Good evening beekeepers!
Is it just me or has it been unusually warm lately? If you’ve still got some winter prep to do, you’re in luck. Looks like we’ve got a beautiful weekend ahead. Just a few things to consider: remove extra space in the hive, remove any queen excluders, langstroth top entrances should be open to allow ventilation through the hive. I’m simplifying; we know there is more to consider as well. Never fear, our November meeting will be geared toward Winter discussion.
RPBBA Calendar of Events
📅 Monday, Nov 14th – RPBBA Meeting @ 7pm
📅 Monday, Nov 21st – Study Group @ 7pm
Our November meeting will be 7pm Monday, November 14th at the Rockwood Park Nature Center. Does everyone remember the wheel from our May meeting at Molly’s? Well it’s back and loaded with more questions. This time the questions will all be Winter related. Come, give the wheel a spin, and put your bee knowledge to the test. Reducing the hive, Winter feeding, insulating the hive, reducing moisture: Where will the wheel land? Never fear if you don’t know the answer; your fellow beekeepers will be there to add to the discussion. Come join us at the Nature Center on Monday, November 14th 7pm. Doors open at 6:30pm. Add to Google Calendar
2023 Beginner Beekeeping Course
The Rockwood Park Backyard Beekeepers Association (RPBBA) is holding their annual Beginning Beekeeping Course over 4 Saturdays from end of January to beginning of March.
Attendees will receive instruction on the
🐝History, Hive organization & location, 🐝Woodenware and equipment,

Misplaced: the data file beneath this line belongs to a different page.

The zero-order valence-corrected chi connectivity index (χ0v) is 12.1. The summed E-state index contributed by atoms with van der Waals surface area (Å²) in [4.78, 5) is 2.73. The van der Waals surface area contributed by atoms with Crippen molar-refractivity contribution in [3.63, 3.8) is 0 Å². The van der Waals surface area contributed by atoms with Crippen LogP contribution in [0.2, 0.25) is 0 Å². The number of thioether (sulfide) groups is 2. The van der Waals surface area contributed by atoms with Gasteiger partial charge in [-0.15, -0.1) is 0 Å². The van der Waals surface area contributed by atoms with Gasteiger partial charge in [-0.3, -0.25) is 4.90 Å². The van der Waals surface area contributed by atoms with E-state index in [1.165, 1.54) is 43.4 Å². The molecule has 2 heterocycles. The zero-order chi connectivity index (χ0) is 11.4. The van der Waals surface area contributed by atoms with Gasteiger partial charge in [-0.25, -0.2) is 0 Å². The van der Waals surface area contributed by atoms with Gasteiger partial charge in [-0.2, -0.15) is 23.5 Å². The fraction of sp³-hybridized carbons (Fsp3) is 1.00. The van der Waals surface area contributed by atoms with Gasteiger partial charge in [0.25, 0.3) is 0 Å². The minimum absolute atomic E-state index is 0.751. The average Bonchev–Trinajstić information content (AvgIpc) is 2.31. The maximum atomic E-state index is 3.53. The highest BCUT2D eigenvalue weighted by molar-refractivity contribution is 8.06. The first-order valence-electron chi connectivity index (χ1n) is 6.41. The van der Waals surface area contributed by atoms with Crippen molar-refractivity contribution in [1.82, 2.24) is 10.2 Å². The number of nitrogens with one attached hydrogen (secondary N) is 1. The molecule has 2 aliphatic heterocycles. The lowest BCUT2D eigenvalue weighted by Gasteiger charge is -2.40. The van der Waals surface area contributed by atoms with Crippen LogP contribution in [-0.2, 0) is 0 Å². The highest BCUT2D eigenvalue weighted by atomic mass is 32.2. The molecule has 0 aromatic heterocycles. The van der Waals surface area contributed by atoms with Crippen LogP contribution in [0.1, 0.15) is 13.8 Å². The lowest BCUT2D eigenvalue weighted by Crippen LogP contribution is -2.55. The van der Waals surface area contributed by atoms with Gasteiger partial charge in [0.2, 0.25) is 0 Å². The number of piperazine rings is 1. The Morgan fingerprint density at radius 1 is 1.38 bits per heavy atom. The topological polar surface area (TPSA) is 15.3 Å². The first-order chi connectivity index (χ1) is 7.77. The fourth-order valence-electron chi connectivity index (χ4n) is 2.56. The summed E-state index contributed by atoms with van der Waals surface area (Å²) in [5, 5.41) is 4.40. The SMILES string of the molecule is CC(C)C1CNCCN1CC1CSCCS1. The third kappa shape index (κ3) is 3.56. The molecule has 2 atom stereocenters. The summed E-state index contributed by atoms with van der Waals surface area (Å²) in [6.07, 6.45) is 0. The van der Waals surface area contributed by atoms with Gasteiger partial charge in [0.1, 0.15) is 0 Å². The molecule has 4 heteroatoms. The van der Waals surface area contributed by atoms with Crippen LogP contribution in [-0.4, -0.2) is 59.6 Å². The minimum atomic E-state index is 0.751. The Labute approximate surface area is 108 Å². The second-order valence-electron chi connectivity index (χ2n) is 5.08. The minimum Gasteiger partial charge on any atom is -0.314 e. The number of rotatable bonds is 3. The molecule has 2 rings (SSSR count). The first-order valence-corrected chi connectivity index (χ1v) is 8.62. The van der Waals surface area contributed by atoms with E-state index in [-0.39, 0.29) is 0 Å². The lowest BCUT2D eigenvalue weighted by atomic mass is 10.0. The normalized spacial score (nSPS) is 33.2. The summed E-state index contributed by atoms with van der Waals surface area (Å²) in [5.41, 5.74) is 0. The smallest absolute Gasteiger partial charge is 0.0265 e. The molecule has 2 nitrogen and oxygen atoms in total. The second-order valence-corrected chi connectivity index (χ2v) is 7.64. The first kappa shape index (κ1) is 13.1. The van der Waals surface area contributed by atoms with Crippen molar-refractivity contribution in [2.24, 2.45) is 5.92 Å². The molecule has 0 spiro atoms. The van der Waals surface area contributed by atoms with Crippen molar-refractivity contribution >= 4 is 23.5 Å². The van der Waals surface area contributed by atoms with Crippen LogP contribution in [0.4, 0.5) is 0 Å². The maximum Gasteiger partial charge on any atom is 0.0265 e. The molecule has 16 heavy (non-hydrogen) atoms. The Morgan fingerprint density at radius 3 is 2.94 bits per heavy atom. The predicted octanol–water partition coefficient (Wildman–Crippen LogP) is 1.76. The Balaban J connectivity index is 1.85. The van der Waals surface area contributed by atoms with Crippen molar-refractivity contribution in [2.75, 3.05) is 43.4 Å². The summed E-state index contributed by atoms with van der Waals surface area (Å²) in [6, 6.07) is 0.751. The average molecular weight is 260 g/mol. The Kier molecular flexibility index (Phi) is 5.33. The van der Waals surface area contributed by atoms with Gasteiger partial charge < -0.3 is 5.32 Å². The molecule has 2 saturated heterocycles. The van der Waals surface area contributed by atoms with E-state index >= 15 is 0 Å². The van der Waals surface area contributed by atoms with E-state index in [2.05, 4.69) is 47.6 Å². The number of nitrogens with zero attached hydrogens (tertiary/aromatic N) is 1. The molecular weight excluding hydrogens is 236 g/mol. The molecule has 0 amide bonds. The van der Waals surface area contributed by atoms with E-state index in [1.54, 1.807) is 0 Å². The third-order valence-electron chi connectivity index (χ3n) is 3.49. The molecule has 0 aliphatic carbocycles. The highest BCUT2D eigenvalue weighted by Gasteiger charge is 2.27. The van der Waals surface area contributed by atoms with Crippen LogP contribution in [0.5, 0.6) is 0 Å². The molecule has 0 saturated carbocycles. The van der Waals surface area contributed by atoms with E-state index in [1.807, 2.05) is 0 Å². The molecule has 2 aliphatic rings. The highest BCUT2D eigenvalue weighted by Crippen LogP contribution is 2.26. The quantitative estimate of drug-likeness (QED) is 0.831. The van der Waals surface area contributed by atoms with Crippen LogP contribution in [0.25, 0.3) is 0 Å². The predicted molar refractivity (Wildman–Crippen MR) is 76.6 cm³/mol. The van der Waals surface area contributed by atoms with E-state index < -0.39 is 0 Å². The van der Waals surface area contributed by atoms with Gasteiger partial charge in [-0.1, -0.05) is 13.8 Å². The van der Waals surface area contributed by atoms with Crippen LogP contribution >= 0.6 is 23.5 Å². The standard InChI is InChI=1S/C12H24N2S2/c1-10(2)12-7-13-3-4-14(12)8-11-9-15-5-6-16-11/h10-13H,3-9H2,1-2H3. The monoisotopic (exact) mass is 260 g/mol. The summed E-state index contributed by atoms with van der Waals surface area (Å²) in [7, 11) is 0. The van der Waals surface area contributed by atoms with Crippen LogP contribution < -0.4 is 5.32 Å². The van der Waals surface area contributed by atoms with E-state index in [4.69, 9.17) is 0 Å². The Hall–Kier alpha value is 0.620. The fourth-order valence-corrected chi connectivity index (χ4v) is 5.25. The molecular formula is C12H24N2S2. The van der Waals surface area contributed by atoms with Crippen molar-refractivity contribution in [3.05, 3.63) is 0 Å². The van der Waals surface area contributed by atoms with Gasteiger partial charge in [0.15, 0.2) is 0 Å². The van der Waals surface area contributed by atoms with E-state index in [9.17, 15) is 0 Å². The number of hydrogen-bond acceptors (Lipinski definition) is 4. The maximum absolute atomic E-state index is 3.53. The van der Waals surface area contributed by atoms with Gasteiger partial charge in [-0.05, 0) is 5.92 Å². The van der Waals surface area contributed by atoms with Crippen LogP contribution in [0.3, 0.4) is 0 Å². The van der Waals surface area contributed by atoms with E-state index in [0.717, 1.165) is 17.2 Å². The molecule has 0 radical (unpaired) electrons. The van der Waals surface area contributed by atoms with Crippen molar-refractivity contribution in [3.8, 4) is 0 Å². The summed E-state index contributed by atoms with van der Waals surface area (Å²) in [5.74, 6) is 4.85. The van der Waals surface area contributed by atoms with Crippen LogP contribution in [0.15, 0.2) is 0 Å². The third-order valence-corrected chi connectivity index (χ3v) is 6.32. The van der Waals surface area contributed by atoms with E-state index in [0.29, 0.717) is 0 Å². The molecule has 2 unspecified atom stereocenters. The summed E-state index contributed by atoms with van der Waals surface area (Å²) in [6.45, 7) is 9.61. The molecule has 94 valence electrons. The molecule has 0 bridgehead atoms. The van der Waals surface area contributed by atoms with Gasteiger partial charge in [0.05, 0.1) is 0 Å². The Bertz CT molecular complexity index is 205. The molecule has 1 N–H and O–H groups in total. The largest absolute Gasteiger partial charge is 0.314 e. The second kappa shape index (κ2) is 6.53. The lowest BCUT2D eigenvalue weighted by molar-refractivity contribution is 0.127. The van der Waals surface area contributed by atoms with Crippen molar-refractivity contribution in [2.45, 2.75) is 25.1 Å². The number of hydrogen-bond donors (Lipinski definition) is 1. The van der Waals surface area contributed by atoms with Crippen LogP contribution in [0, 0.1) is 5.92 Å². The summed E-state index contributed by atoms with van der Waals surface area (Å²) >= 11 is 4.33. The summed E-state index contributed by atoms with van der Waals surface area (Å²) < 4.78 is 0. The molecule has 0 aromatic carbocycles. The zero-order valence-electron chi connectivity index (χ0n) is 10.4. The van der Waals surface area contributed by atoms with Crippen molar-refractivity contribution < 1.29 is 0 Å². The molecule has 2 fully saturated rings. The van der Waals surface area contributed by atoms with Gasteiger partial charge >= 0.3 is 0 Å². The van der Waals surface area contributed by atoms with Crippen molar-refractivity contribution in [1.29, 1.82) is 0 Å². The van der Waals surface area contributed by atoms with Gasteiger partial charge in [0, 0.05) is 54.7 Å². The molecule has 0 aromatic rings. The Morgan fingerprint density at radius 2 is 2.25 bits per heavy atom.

🐝Dynamics of the Colony, 🐝Diseases, Pests and Predators,
🐝Getting Started, 🐝The Beekeeping Year, 🐝Floral Sources, and 🐝Bee Field Day (hands-on apiary day)
Class dates will be Jan 28, Feb 11, Feb 25, & Mar 11 alternating Saturday’s with the Huguenot Beekeepers Association (HBA). Participants who are unable to make a class at RPBBA, may attend and receive the same instruction at HBA. The course is $100 through Jan 21st and $115 thereafter. We are limited to 40 registrations; enrollment includes a 1-year membership to RPBBA. For more information, including a signup form, please see our website rockwoodbeekeepers.com/beginner-beekeeping.
Club News – Board of Directors Results
The elections for the 2023 Board of Directors have concluded. A quorum was met. With all 37 votes in favor and none opposed, please join me in saying congratulations to Theo Hartmann, Jody Conway, Sherry Kelley, and Don Osbourne for their election to the Board of Directors. The Board of Directors consists of a maximum of 9 members with appointments for 2-year terms per our Bylaws. A full list of Board members, including those elected last year, is listed below.
Next up, the Board of Directors will meet to select Officers. If you have any interest in a position within the club, now is the time to make that known.
It’s been said once and I’ll repeat: Leadership positions are not limited to experienced beekeepers or long time RPBBA members. New-bee’s are welcome and encouraged to bee active within the club. I got my start beekeeping in 2020 with the Beginner Beekeeping course. I had 2 classes under my belt and 1 club meeting before everything shut down due to Covid-19. In Fall of 2020, I volunteered. At that time, I was a stranger to most RPBBA members but the club gave me a chance anyhow. For me, volunteering was a way to be active in a community that interested me and gain a mentor. I gained several. Our club is 100% run by volunteers. I strongly bee-lieve that you get back what you put in. When you volunteer, you become a familiar face. Others see the help you offer and in-turn are willing to help you. I’ve always had members willing to assist with my hives and answer questions when I needed it (constantly, lol). Had I not volunteered, my web of assistance would be much smaller. I don’t think I can express enough the value in bee-ing an active member. New members, do not be afraid. Support is available for any role of interest to you. Your fellow members will not let you fail.